How To Have A Good Day: Harness The Power Of Behavioral Science To Transform Your Working Life, by Caroline Webb
[Note: This book was provided free of charge by Blogging For Books/Crown Business in exchange for an honest review.]
I wished to read this book to figure out some useful behavioral hacks to help improve life, and was satisfied to see that some of the tricks were ones I was already familiar with, like seeing to play to strengths  and seeking meaning in life  and also visualizing and reappraising past events. Even so, this book offers a great deal of insight and wisdom, from a neurological and behavioral science approach, with frequent mentions of topics related to gorillas, which come up at least a handful of times throughout the course of the book and help provide a running gag to keep the approach lighthearted and humorous. To be sure, this is self-help material for the busy manager or executive looking to increase the effectiveness of one’s time, with witty quotations, case studies from such people as entrepreneurs, political advisers, and consultants, suggestions for further reading for those who are interested in a more in-depth look at the subjects the author discusses, and a variety of useful techniques to help improve productivity and mood. Coming in at slightly more than 300 pages, this is a book that serves more as a reference material for ongoing conscious mood management than as a book to be read once and then put on the shelf.
In terms of its structure and contents, this book is exceptionally well-organized, even clinical in its approach. It is well-equipped to deliver the largest amount of encouragement and suggestion in a fashion that is easy to read quickly for comprehension. The author divides her work into seven parts and twenty-one chapters, followed by three appendices, after spending the first 30 pages or so of the book examining the science essentials to how to re-wire the brain in the two-system brain (fast and slow thinking), the discover-defend axis, and the mind-body loop, areas the author returns to over and over again. The first part of the book looks at priorities, setting intentional direction for one’s day through choosing filters, setting great goals, and reinforcing one’s intentions. The second part of the book looks at productivity, by encouraging singletasking, planning deliberate downtime, overcoming overload, and beating procrastination by seeking to increase the felt rewards of important but uninspiring tasks. The third part of the book examines relationships by encouraging people to seek real rapport with others, resolve tensions, and bring the best out of others. The fourth part of the book, on thinking, examines how people can find insight through deliberately shifting tasks, make wise decisions, and boost brainpower. The fifth part of the book, on influence, provides some useful tips on how people can get through others’ mental filters, make things happen, and convey confidence, in part through spreading one’s space like a gorilla. The sixth part of the book looks at how people can show resilience in difficult situations by keeping a cool head, moving on if necessary, and staying strong. The seventh and final part of the book examines how people can top up their tank of energy and play to one’s strengths. After this the author discusses how to be good at meetings and e-mails and how to reinvigorate one’s routine.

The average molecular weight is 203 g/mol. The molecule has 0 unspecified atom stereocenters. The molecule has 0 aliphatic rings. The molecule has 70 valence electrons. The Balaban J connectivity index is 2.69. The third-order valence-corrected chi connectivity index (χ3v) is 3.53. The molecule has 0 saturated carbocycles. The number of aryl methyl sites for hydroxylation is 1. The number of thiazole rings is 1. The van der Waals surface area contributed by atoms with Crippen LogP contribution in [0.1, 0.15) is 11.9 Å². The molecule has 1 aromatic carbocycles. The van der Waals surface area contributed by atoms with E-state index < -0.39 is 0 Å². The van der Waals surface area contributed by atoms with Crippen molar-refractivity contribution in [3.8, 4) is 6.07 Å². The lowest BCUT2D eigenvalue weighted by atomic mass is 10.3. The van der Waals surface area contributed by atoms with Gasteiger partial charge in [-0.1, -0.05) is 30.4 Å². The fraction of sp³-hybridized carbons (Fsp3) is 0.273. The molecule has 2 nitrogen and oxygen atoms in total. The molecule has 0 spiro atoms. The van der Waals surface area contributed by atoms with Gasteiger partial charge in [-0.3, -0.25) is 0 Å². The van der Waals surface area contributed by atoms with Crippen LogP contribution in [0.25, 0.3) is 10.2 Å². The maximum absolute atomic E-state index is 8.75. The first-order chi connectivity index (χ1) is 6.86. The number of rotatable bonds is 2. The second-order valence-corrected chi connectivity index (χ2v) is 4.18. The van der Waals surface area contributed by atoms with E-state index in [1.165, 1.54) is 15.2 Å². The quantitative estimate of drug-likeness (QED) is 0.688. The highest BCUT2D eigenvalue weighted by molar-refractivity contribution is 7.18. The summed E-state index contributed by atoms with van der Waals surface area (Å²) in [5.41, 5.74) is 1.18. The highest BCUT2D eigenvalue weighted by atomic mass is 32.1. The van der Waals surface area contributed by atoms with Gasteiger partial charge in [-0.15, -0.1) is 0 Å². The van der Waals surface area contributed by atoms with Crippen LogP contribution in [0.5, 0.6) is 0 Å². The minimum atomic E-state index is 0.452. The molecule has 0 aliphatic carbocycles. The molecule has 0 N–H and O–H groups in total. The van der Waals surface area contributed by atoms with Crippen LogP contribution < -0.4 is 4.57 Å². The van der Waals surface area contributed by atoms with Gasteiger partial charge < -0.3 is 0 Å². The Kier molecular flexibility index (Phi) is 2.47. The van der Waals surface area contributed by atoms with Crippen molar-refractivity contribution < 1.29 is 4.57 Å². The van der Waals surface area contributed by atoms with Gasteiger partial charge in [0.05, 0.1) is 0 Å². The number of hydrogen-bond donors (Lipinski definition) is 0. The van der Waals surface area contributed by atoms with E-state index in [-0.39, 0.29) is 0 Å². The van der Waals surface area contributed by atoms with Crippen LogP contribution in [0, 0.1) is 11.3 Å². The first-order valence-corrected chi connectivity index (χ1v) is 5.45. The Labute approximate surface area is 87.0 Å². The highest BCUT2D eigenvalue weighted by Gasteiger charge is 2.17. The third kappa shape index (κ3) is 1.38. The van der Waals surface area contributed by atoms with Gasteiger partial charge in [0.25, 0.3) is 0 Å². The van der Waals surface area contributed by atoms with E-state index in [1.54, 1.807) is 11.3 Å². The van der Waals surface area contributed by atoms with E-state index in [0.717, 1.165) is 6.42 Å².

There is a lot that is praiseworthy about this book–its charts and graphs are well-organized, the use of humor and case stories is refreshing, and the book manages to combine up-to-date scientific research along with a smooth prose style that goes down easy and plenty of suggestions to help people and encourage those who are trying some of them already. In talking about setting one’s intentions for the day, for example, the author discusses the three A’s of aim, attitude, and attention. The author encourages people in difficulties and tense situations with others to remember that others are simply being human, often in bad circumstances, as a way of encouraging more collaborative behaviors with those who should be allies and partners. Some of the book’s quotes are extremely poignant, such as: “Most of the great triumphs and tragedies of history are caused not by people being fundamentally good or fundamentally evil, but by people being fundamentally people (113).” Other quote are particularly ironic, such as this choice remark from deeply mistaken economist John Maynard Keynes: “The difficulty lies not in the new ideas, but in escaping from the old ones (165).” The biggest flaw that can be said about this book is that its focus on novelty and seeking to narrow its appeal to scientific research means that the book neglects aspects of the spirit and also makes this book somewhat guaranteed to be obsolete when there is new research that suggests different approaches. Nevertheless, this is the sort of book that ought to appeal to an audience of people looking to justify changes to their lives based on contemporary science.
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